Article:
Weems was a good special teamer in 2017, but the Titans are likely to crave roster flexibility as they adjust things to match up with new schemes. That means guys that only contribute on ST will have a much harder time making the 53-man roster, and an even harder time dressing on game day.

Jennings showed a little bit of potential last camp and in the preseason. Unless he took a “next step” since then, though, he still doesn’t have a role on this team.

Douglas is a goner. He wasn’t as bad as we sometimes accused him of being, but he was often nothing more than another receivers coach who knew the ins and outs of the playbook. He no longer has that advantage.

Pascal has been a lifer on various teams’ practice squads, though I’m not sure whether he has any eligibility remaining. You’d have to think our offensive coaches will have a few players from previous stops that they’d prefer to bring in to fill out the backend of the full roster.


Delanie Walker – 10/10, Made Man

It’s hard to know how many more years of stud-like play from Walker we’ll see, but he’s very likely the most under-appreciated pass catcher in the NFL. If our new offense is what we think it will be, teams that try to double and triple cover 82 will get burnt badly. That should open things back up for him over time.

Jonnu Smith – 9/10, Young With Potential

Smith is a guy I hope just annihilates his offseason training regimen. He needs to progress in terms of fine-detail technique: route running, footwork, positioning. That being said, last year, he was often forced out of his comfort zone by the offensive braintrust. He’s not a bad blocker, but he’s not the type of TE (at least not yet) that you want to overly rely on to anchor the edges of your run game. We saw him as a big-time weapon in misdirection plays, and our new offense will be featuring way more of those types of looks.

Luke Stocker – 4/10, Bandaid

Stocker came in and filled a growing void at the end of last season. That void, in many ways, was self-inflicted by Mulbiskie. It’s possible his reliability as a blocker buys him a role in short-yardage and goal line situations. A lot will depend on whether Vrabel or LaFleur have a guy out there that they have more familiarity with.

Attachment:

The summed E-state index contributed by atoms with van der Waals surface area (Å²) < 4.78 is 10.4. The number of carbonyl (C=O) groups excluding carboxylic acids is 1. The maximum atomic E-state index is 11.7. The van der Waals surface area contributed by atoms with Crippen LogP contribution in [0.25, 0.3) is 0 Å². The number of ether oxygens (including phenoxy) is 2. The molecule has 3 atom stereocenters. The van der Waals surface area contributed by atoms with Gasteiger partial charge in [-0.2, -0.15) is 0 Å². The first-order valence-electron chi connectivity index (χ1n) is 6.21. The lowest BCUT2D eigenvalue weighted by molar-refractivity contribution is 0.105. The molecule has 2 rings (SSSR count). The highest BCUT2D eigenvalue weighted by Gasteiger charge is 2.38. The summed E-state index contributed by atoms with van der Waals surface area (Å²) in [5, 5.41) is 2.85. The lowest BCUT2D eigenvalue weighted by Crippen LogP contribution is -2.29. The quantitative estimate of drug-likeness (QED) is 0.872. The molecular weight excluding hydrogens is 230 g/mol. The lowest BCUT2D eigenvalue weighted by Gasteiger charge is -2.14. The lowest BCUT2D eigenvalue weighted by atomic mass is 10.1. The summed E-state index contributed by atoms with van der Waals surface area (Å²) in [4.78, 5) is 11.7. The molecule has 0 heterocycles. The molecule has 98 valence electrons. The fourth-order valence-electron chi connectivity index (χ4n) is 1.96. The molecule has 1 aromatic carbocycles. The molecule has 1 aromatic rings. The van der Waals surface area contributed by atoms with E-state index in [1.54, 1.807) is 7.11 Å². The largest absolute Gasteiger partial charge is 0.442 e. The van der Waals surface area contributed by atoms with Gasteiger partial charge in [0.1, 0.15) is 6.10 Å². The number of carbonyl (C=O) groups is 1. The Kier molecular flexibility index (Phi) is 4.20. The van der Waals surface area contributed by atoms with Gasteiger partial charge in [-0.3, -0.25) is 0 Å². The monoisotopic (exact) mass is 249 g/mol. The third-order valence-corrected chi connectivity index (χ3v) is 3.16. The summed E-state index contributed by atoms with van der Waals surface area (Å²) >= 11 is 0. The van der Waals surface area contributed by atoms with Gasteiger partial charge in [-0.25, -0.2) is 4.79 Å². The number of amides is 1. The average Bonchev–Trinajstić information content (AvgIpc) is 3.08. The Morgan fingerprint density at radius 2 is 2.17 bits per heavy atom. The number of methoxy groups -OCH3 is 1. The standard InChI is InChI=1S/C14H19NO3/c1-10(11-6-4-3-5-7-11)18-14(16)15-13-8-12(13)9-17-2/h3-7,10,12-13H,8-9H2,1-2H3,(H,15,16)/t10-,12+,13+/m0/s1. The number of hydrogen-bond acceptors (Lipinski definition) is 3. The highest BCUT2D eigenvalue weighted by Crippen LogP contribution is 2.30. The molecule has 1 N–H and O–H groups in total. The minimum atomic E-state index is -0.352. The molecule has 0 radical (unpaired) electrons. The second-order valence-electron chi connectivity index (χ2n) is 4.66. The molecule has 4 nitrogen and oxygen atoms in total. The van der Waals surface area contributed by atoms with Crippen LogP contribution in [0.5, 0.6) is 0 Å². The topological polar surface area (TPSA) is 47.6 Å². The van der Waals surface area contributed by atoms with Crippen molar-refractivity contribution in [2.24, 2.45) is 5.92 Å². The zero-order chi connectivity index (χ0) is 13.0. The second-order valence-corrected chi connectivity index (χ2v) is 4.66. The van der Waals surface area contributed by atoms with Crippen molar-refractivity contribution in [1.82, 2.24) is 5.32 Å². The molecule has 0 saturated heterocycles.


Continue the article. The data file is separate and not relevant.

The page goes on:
Phillip Supernaw – 2/10, The End of an Era

Supernaw was essentially replaced by Stocker last season, and that was in an offense that catered to Naw’s strengths and was run by coaches who had a history with him. A good dude and a player who stuck around for a long while, but his time is almost assuredly up.

The Rest: Tim Semisch

A veritable giant with a pretty fun highlight reel from college. Probably just not quite an NFL caliber player.


The fact that Arthur Smith was retained gives a slight edge to some of these guys. Still, outside of Walker and Smith, the rest of the group seems to have only been a fit for our previous offensive scheme.


Absolutely Safe: Taylor Lewan (10/10), Jack Conklin (9/10)

Lewan will be a Titan for the entirety of his peak in the NFL. That’s a beautiful thing. Due to injury, Conklin isn’t movable even if the team felt he wasn’t going to fit in the new, zone-blocking scheme. Honestly, with as much reliability as he’s shown, and given the fact that he’s proven doubters wrong at every turn of his career, he really shouldn’t be under the microscope. Hopefully, at worst, he’ll be able to enter the starting lineup in the first quarter of next season.